For those who are still reading, the Telegraph notes that “in the good old days, all you needed to be ready for sex was two willing participants and a healthy dose of sexual chemistry.”
That was followed by a period (oops, poor word choice) during which women began to pluck, shave, and wax their neither regions. Now, vajacials are all the rage.
Vajacial: That’s a portmanteau made up of “vagina” and “facial.” Having begun in 2010 as a relatively simple affair, author Olivia Goldhill informs us, beauticians have moved on from scented lotions to “a whole new range of vagina-themed beauty products.”
Some women, before a big date or perhaps a romantic mini-break, actually book themselves in for a treatment of vaginal steaming.
Presumably, they sit back, spread their legs and allow steam to gently (I hope) cleanse their vagina. But what temperature is the steam, where (exactly) does it go, and how on earth is steam any better at cleaning than plain water?
The treatments are usually done a day or two after the woman’s period ends, and ‘heals any imbalances’ in the vagina. Which suggests I’ve been walking around with an unbalanced vagina for years.
Vaginoplasty is another trend, where you can surgically shape your vagina into the desired shape. But what is this desired shape and who has a vagina that needs to be cosmetically re-modelled before sex? Poetry aside, vaginas are weird-looking things – they’re so un-pretty, I’m unsure what a ‘beautiful’ vagina is supposed to look like. Perhaps we’ve been going overboard with the flower metaphors and some women actually want their vaginas to look like a rose.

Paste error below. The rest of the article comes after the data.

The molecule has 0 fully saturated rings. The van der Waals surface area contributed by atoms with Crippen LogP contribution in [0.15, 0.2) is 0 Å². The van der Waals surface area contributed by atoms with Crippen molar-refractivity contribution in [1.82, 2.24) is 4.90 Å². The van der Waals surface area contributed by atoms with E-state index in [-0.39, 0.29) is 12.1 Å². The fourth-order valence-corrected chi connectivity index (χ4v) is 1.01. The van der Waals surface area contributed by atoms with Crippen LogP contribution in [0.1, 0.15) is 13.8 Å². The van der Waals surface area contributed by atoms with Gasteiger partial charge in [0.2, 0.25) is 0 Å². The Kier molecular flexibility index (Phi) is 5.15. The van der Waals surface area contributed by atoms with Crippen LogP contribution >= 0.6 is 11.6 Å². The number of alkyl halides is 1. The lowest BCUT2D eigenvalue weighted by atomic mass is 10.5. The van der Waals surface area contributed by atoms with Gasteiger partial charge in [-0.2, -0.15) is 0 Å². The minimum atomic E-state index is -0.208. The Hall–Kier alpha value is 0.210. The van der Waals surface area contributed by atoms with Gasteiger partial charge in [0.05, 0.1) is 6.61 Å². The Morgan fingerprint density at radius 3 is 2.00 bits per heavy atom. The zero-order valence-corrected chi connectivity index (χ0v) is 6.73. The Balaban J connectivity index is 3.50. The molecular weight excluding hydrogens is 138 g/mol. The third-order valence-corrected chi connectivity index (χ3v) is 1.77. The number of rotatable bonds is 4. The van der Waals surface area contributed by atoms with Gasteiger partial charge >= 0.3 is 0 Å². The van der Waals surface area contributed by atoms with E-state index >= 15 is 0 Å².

Symmetry and neatness are listed as the longed-for traits, but this raises a whole new set of questions – is everyone else measuring their vaginas for perfect symmetry?
Now London’s getting in on what started as America’s vaginal fashion trends, with salons offering ‘vaginal rejuvenation’ for hundreds of pounds. Bad news for students then (and most other people), who will undoubtedly struggle to afford an appropriately-preened vagina. Maybe it can be a special treat that couples save up for once a year, when they can enjoy annual sex day with properly presented sexual organs.
Had enough? Yes, us too. So, it seems, does Goodhill, who concludes her dime tour of vaginal beautification with the observation:
Vaginas are weird and they are hairy and that’s how they’re supposed to be. We need to stop worrying about what our poor vaginas look like during sex. It’s how they feel that really counts.